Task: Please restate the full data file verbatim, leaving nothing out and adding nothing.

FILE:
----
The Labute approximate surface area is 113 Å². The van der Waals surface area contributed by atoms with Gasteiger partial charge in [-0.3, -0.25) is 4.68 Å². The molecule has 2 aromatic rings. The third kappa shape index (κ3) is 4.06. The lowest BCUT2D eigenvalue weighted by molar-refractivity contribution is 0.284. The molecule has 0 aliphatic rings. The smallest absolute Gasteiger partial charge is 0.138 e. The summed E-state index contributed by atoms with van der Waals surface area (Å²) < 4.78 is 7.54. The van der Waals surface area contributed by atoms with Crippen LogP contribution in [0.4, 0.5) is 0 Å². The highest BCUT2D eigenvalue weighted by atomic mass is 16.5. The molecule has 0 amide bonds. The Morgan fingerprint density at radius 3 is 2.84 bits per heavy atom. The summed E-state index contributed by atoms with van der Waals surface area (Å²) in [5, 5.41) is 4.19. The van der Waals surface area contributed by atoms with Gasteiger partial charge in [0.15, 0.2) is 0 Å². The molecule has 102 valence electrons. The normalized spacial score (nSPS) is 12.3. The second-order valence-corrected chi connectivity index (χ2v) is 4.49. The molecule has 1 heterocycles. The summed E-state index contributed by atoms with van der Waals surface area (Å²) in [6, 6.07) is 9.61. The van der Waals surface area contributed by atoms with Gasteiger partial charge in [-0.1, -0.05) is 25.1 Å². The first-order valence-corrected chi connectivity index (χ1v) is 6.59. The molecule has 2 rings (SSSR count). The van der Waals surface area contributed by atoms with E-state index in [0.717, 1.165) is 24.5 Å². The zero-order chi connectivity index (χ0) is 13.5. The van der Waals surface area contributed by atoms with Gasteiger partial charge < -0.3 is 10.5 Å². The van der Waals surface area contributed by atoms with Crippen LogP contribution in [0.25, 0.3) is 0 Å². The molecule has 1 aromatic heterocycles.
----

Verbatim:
The Labute approximate surface area is 113 Å². The van der Waals surface area contributed by atoms with Gasteiger partial charge in [-0.3, -0.25) is 4.68 Å². The molecule has 2 aromatic rings. The third kappa shape index (κ3) is 4.06. The lowest BCUT2D eigenvalue weighted by molar-refractivity contribution is 0.284. The molecule has 0 aliphatic rings. The smallest absolute Gasteiger partial charge is 0.138 e. The summed E-state index contributed by atoms with van der Waals surface area (Å²) < 4.78 is 7.54. The van der Waals surface area contributed by atoms with Crippen LogP contribution in [0.4, 0.5) is 0 Å². The highest BCUT2D eigenvalue weighted by atomic mass is 16.5. The molecule has 0 amide bonds. The Morgan fingerprint density at radius 3 is 2.84 bits per heavy atom. The summed E-state index contributed by atoms with van der Waals surface area (Å²) in [5, 5.41) is 4.19. The van der Waals surface area contributed by atoms with Gasteiger partial charge in [0.15, 0.2) is 0 Å². The molecule has 102 valence electrons. The normalized spacial score (nSPS) is 12.3. The second-order valence-corrected chi connectivity index (χ2v) is 4.49. The molecule has 1 heterocycles. The summed E-state index contributed by atoms with van der Waals surface area (Å²) in [6, 6.07) is 9.61. The van der Waals surface area contributed by atoms with Gasteiger partial charge in [-0.1, -0.05) is 25.1 Å². The first-order valence-corrected chi connectivity index (χ1v) is 6.59. The molecule has 2 rings (SSSR count). The van der Waals surface area contributed by atoms with E-state index in [0.717, 1.165) is 24.5 Å². The zero-order chi connectivity index (χ0) is 13.5. The van der Waals surface area contributed by atoms with Gasteiger partial charge < -0.3 is 10.5 Å². The van der Waals surface area contributed by atoms with Crippen LogP contribution in [0.25, 0.3) is 0 Å². The molecule has 1 aromatic heterocycles.